Publications by authors named "Meryem Gülce Subaşı"

14 Publications

  • Page 1 of 1

Effect of thermocycling on the surface properties of resin-matrix CAD-CAM ceramics after different surface treatments.

J Mech Behav Biomed Mater 2021 05 18;117:104401. Epub 2021 Feb 18.

Department of Reconstructive Dentistry and Gerodontology, School of Dental Medicine, University of Bern, Bern, Switzerland; Department of Restorative, Preventive and Pediatric Dentistry, School of Dental Medicine, University of Bern, Bern, Switzerland; Division of Restorative and Prosthetic Dentistry, The Ohio State University, Ohio, USA.

Purpose: To evaluate the effect of thermocycling on the water contact angle (WCA), surface roughness (SR), and microhardness (MH) of resin-matrix computer-assisted design and computer-assisted manufacturing (CAD-CAM) ceramics after different surface treatments (conventional polishing or 2 different surface sealants).

Material And Methods: Two different types of resin-matrix CAD-CAM ceramics; a nanoparticle-filled resin (CeraSmart; CS) and a resin nanoceramic (Lava Ultimate; LU) were tested. Rectangular-shaped plates (1 mm-thick) were divided into 3 groups (n = 8) in terms of surface treatment methods applied: conventional polishing (control) or 2 surface sealants (Optiglaze (OG) and Palaseal (PS)). Scanning electron microscope images ( × 1000 and × 700 magnifications) of each material were taken from 2 additional specimens before surface treatments. After surface treatments, WCAs of deionized water, SR, and MH values of specimens were measured. All specimens were subjected to 5000 thermocycling and measurements were repeated. SR, WCA, and MH data before and after thermocycling were compared by using a 2-way ANOVA (α=.05).

Results: A significant interaction was found between the surface treatment and the material for WCA after thermocycling (P < .001), for SR before thermocycling (P = .014), and for MH both before and after thermocycling (P < .001). SEM images before surface treatments revealed that the surface of CS was mechanically rougher with a more microretentive topography compared with the surface of LU. No significant correlation was found between SR and WCA (P > 0.05).

Conclusions: Thermocycling affected the SR, MH, and WCA of all resin-matrix CAD-CAM ceramics.
View Article and Find Full Text PDF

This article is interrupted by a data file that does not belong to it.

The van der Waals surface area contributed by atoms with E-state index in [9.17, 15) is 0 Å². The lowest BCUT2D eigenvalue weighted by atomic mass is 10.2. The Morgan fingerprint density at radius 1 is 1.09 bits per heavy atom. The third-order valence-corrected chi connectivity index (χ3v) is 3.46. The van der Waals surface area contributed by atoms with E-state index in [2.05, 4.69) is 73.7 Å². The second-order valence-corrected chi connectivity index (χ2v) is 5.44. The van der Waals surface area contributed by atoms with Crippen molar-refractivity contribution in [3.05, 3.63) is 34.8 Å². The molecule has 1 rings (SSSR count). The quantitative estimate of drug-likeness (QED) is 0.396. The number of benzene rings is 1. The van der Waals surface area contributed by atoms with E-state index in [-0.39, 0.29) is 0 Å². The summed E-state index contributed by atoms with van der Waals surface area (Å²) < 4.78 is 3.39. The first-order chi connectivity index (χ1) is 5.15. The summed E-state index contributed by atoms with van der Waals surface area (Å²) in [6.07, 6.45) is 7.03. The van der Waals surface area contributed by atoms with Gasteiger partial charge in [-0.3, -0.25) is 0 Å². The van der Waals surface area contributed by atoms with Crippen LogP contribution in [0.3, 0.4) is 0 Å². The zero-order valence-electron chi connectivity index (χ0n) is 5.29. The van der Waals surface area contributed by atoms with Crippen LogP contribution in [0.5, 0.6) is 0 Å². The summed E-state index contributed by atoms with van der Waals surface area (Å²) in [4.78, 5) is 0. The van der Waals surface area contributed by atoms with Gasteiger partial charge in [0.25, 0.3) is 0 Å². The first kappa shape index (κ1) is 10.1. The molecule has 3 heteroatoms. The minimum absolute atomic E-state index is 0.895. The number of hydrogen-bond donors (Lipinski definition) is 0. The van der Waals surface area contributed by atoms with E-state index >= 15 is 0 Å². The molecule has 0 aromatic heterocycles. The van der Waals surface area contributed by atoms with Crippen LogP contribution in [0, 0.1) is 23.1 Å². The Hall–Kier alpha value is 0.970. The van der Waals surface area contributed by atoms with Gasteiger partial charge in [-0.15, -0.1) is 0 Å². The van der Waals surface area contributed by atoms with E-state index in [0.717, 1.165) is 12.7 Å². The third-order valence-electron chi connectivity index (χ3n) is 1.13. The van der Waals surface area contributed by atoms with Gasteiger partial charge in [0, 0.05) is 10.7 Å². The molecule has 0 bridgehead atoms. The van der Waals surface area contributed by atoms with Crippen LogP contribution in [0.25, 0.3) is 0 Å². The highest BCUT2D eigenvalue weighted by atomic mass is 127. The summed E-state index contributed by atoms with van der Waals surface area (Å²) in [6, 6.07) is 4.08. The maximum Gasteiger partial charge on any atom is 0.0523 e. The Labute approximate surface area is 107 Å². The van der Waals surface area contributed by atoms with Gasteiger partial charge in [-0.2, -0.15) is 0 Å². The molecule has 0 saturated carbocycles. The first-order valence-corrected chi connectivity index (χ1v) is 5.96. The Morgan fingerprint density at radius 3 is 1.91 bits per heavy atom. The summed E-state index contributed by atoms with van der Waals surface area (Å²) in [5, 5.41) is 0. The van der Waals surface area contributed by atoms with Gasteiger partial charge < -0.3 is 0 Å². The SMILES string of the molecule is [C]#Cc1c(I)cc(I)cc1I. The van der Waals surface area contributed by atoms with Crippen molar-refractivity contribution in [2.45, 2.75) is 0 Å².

Download full-text PDF

Source
http://dx.doi.org/10.1016/j.jmbbm.2021.104401DOI Listing
May 2021

Clinical factors affecting the translucency of monolithic Y-TZP ceramics.

Odontology 2020 Oct 10;108(4):526-531. Epub 2019 Aug 10.

Department of Prosthodontics, Faculty of Dentistry, Kutahya Health Sciences University, Evliya Celebi Yerleskesi, 43270, Kutahya, Turkey.

The use of monolithic yttria-stabilized tetragonal zirconia polycrystal (Y-TZP) ceramics in aesthetically critical regions is questionable because of the insufficient translucency and opacity of the restorations. Intrinsic (manufacturing process) and extrinsic factors (laboratory procedures and clinical factors) can affect the translucency of monolithic zirconia. In this narrative review, the clinical factors (thickness, cementation type, colour of the monolithic zirconia, surface finishing methods and wear, dental background, cement colour, low temperature degradation) affecting the translucency of monolithic Y-TZP ceramics were reported.
View Article and Find Full Text PDF

Download full-text PDF

Source
http://dx.doi.org/10.1007/s10266-019-00446-2DOI Listing
October 2020

Effects of fabrication and shading technique on the color and translucency of new-generation translucent zirconia after coffee thermocycling.

J Prosthet Dent 2018 Oct 25;120(4):603-608. Epub 2018 May 25.

Associate Professor, Division of Restorative Science and Prosthodontics, The Ohio State University College of Dentistry, Columbus, Ohio.

Statement Of Problem: The color stability and translucency of preshaded and externally shaded monolithic and veneered new generation translucent zirconia are not well known.

Purpose: The purpose of this in vitro study was to investigate the effect of fabrication (veneered or monolithic) and shading (preshaded or externally shaded) techniques on the color and relative translucency of translucent zirconia after coffee thermocycling.